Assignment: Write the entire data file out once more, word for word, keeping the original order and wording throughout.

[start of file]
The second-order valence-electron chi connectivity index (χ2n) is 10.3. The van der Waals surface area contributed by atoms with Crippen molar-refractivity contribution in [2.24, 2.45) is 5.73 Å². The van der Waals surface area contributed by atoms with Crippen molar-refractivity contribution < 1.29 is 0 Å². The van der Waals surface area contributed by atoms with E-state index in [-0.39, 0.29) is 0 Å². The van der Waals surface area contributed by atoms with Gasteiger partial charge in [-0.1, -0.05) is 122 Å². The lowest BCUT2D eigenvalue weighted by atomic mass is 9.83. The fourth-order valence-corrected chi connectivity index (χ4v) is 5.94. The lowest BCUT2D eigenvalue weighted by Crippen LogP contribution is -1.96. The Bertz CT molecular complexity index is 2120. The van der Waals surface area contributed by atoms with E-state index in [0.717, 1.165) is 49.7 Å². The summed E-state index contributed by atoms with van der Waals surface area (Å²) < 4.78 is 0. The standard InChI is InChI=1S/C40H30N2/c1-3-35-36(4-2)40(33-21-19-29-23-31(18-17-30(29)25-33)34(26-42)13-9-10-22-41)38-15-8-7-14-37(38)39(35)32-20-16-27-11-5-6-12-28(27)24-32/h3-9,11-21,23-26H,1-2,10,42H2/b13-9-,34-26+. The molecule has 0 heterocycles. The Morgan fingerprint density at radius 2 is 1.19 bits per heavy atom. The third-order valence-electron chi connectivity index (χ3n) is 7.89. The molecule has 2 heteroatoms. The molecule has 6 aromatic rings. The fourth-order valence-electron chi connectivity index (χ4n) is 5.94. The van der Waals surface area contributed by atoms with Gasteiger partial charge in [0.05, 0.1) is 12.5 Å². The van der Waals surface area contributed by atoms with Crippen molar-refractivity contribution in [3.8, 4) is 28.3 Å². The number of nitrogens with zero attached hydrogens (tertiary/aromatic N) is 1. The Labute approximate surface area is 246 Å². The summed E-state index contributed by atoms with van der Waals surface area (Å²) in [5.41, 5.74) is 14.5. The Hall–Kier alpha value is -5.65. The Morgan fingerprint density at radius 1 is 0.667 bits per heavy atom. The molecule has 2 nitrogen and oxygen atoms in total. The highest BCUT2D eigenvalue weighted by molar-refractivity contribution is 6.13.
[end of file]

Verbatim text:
The second-order valence-electron chi connectivity index (χ2n) is 10.3. The van der Waals surface area contributed by atoms with Crippen molar-refractivity contribution in [2.24, 2.45) is 5.73 Å². The van der Waals surface area contributed by atoms with Crippen molar-refractivity contribution < 1.29 is 0 Å². The van der Waals surface area contributed by atoms with E-state index in [-0.39, 0.29) is 0 Å². The van der Waals surface area contributed by atoms with Gasteiger partial charge in [-0.1, -0.05) is 122 Å². The lowest BCUT2D eigenvalue weighted by atomic mass is 9.83. The fourth-order valence-corrected chi connectivity index (χ4v) is 5.94. The lowest BCUT2D eigenvalue weighted by Crippen LogP contribution is -1.96. The Bertz CT molecular complexity index is 2120. The van der Waals surface area contributed by atoms with E-state index in [0.717, 1.165) is 49.7 Å². The summed E-state index contributed by atoms with van der Waals surface area (Å²) < 4.78 is 0. The standard InChI is InChI=1S/C40H30N2/c1-3-35-36(4-2)40(33-21-19-29-23-31(18-17-30(29)25-33)34(26-42)13-9-10-22-41)38-15-8-7-14-37(38)39(35)32-20-16-27-11-5-6-12-28(27)24-32/h3-9,11-21,23-26H,1-2,10,42H2/b13-9-,34-26+. The molecule has 0 heterocycles. The Morgan fingerprint density at radius 2 is 1.19 bits per heavy atom. The third-order valence-electron chi connectivity index (χ3n) is 7.89. The molecule has 2 heteroatoms. The molecule has 6 aromatic rings. The fourth-order valence-electron chi connectivity index (χ4n) is 5.94. The van der Waals surface area contributed by atoms with Gasteiger partial charge in [0.05, 0.1) is 12.5 Å². The van der Waals surface area contributed by atoms with Crippen molar-refractivity contribution in [3.8, 4) is 28.3 Å². The number of nitrogens with zero attached hydrogens (tertiary/aromatic N) is 1. The Labute approximate surface area is 246 Å². The summed E-state index contributed by atoms with van der Waals surface area (Å²) in [5.41, 5.74) is 14.5. The Hall–Kier alpha value is -5.65. The Morgan fingerprint density at radius 1 is 0.667 bits per heavy atom. The molecule has 2 nitrogen and oxygen atoms in total. The highest BCUT2D eigenvalue weighted by molar-refractivity contribution is 6.13.